Coles, Henry C.; Qin, Yong; Price, Phillip N.

2014-11-01T23:59:59.000Z

411

Interfacial analysis of the ex-situ reinforced phase of a laser spot welded Zr-based bulk metallic glass composite  

SciTech Connect (OSTI)

To study the interfacial reaction of the ex-situ reinforced phase (Ta) of a Zr-based ((Zr{sub 48}Cu{sub 36}Al{sub 8}Ag{sub 8})Si{sub 0.75} + Ta{sub 5}) bulk metallic glass composite after laser spot welding, the interfacial regions of the reinforced phases located at specific zones in the welds including the parent material, weld fusion zone and heat affected zone were investigated. Specimen preparation from the specific zones for transmission electron microscopy analysis was performed using the focused ion beam technique. The test results showed that the reinforced phases in the parent material, weld fusion zone and heat affected zone were all covered by an interfacial layer. From microstructure analysis, and referring to the phase diagram, it was clear that the thin layers are an intermetallic compound ZrCu phase. However, due to their different formation processes, those layers show the different morphologies or thicknesses. - Highlights: • An ex-situ Zr-based BMG composite was laser spot welded. • The interfacial regions of the RPs located at PM, WFZ and HAZ were investigated. • The RPs in the PM, WFZ and HAZ were all covered by a ZrCu interfacial layer. • Due to different formation processes, those layers show the different morphology.

Wang, Huei-Sen, E-mail: huei@isu.edu.tw [Department of Materials Science and Engineering, I-Shou University, Kaohsiung, 84001, Taiwan (China); Department of Chemical and Materials Engineering, National University of Kaohsiung, 81148, Kaohsiung, Taiwan (China); Chen, Hou-Guang [Department of Materials Science and Engineering, I-Shou University, Kaohsiung, 84001, Taiwan (China); Jang, Jason Shian-Ching [Institute of Materials Science and Engineering and Department of Mechanical Engineering, National Central University, Chung-Li 32001, Taiwan (China); Lin, Dong-Yih [Department of Chemical and Materials Engineering, National University of Kaohsiung, 81148, Kaohsiung, Taiwan (China); Gu, Jhen-Wang [Department of Materials Science and Engineering, I-Shou University, Kaohsiung, 84001, Taiwan (China)

2013-12-15T23:59:59.000Z

412

Calculation of size for bound-state constituents  

E-Print Network [OSTI]

Elements are given of a calculation that identifies the size of a proton in the Schroedinger equation for lepton-proton bound states, using the renormalization group procedure for effective particles (RGPEP) in quantum field theory, executed only up to the second order of expansion in powers of the coupling constant. Already in this crude approximation, the extraction of size of a proton from bound-state observables is found to depend on the lepton mass, so that the smaller the lepton mass the larger the proton size extracted from the same observable bound-state energy splitting. In comparison of Hydrogen and muon-proton bound-state dynamics, the crude calculation suggests that the difference between extracted proton sizes in these two cases can be a few percent. Such values would match the order of magnitude of currently discussed proton-size differences in leptonic atoms. Calculations using the RGPEP of higher order than second are required for a precise interpretation of the energy splittings in terms of the proton size in the Schroedinger equation. Such calculations should resolve the conceptual discrepancy between two conditions: that the renormalization group scale required for high accuracy calculations based on the Schroedinger equation is much smaller than the proton mass (on the order of a root of the product of reduced and average masses of constituents) and that the energy splittings due to the physical proton size can be interpreted ignoring corrections due to the effective nature of constituents in the Schr\\"odinger equation.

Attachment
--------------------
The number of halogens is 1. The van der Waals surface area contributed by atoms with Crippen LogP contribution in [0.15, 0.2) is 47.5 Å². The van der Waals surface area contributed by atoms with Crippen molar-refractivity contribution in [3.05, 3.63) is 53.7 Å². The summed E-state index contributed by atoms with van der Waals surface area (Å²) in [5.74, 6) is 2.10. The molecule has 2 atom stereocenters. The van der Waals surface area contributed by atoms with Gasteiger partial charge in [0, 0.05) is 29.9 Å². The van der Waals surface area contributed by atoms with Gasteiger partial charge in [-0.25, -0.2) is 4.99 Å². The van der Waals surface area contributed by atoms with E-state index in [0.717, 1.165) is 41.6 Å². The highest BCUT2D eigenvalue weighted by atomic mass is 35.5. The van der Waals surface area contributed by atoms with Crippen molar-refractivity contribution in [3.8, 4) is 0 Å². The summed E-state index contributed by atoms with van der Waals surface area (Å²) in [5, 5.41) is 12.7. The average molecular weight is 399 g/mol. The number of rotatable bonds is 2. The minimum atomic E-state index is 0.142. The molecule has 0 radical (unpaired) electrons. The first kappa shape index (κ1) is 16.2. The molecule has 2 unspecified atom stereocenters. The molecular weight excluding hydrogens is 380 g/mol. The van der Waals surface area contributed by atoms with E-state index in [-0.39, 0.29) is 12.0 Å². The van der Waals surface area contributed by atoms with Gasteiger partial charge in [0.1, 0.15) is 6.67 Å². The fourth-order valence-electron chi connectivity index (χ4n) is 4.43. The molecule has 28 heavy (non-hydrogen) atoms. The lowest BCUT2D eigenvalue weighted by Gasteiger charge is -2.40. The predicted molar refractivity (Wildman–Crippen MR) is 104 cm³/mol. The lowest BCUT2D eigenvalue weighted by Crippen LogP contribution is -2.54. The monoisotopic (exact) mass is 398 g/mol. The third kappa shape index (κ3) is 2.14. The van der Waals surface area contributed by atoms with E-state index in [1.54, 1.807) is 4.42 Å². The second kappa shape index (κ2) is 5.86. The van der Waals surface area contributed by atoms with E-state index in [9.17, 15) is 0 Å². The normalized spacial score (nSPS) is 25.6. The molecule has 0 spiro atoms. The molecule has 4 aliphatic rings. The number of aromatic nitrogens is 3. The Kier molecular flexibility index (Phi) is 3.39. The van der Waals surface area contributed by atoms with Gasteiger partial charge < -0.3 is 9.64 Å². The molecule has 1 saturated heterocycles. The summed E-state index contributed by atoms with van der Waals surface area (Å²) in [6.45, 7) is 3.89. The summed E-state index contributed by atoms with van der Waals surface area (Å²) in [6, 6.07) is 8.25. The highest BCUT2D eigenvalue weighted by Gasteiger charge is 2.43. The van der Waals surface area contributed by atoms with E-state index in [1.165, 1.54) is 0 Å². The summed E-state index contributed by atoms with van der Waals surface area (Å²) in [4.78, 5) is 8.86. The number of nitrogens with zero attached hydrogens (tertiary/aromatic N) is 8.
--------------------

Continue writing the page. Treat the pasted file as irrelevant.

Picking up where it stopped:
Stanislaw D. Glazek

2014-06-01T23:59:59.000Z

413

Effect of size heterogeneity on community identification in complex networks  

SciTech Connect (OSTI)

Identifying community structure can be a potent tool in the analysis and understanding of the structure of complex networks. Up to now, methods for evaluating the performance of identification algorithms use ad-hoc networks with communities of equal size. We show that inhomogeneities in community sizes can and do affect the performance of algorithms considerably, and propose an alternative method which takes these factors into account. Furthermore, we propose a simple modification of the algorithm proposed by Newman for community detection (Phys. Rev. E 69 066133) which treats communities of different sizes on an equal footing, and show that it outperforms the original algorithm while retaining its speed.

Danon, L.; Diaz-Guilera, A.; Arenas, A.

2008-01-01T23:59:59.000Z

414

Texas Adapted Genetic Strategies for Beef Cattle X: Frame Score, Frame Size, and Weight  

E-Print Network [OSTI]

Body size is an important genetic factor in beef cattle production. Size is most accurately estimated by considering several factors, such as weight, skeletal size and body condition. Frame Scores are a way of estimating skeletal size based on hip...